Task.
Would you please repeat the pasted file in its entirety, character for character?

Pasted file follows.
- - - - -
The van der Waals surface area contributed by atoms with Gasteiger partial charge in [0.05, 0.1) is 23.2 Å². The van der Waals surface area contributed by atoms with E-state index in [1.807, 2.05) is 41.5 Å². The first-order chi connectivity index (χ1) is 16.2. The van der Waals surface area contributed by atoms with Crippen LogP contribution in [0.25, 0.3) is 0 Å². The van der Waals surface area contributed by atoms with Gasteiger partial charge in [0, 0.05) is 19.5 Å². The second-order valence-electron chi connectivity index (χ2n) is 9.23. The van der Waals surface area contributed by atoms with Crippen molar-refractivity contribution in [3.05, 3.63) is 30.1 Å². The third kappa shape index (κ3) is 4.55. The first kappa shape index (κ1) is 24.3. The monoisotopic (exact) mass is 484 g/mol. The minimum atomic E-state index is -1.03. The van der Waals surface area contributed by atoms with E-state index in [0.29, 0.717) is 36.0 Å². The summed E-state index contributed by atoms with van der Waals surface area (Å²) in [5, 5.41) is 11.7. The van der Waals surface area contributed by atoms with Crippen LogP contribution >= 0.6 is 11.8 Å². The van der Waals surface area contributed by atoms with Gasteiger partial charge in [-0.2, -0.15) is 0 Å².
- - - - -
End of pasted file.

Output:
The van der Waals surface area contributed by atoms with Gasteiger partial charge in [0.05, 0.1) is 23.2 Å². The van der Waals surface area contributed by atoms with E-state index in [1.807, 2.05) is 41.5 Å². The first-order chi connectivity index (χ1) is 16.2. The van der Waals surface area contributed by atoms with Crippen LogP contribution in [0.25, 0.3) is 0 Å². The van der Waals surface area contributed by atoms with Gasteiger partial charge in [0, 0.05) is 19.5 Å². The second-order valence-electron chi connectivity index (χ2n) is 9.23. The van der Waals surface area contributed by atoms with Crippen molar-refractivity contribution in [3.05, 3.63) is 30.1 Å². The third kappa shape index (κ3) is 4.55. The first kappa shape index (κ1) is 24.3. The monoisotopic (exact) mass is 484 g/mol. The minimum atomic E-state index is -1.03. The van der Waals surface area contributed by atoms with E-state index in [0.29, 0.717) is 36.0 Å². The summed E-state index contributed by atoms with van der Waals surface area (Å²) in [5, 5.41) is 11.7. The van der Waals surface area contributed by atoms with Crippen LogP contribution >= 0.6 is 11.8 Å². The van der Waals surface area contributed by atoms with Gasteiger partial charge in [-0.2, -0.15) is 0 Å².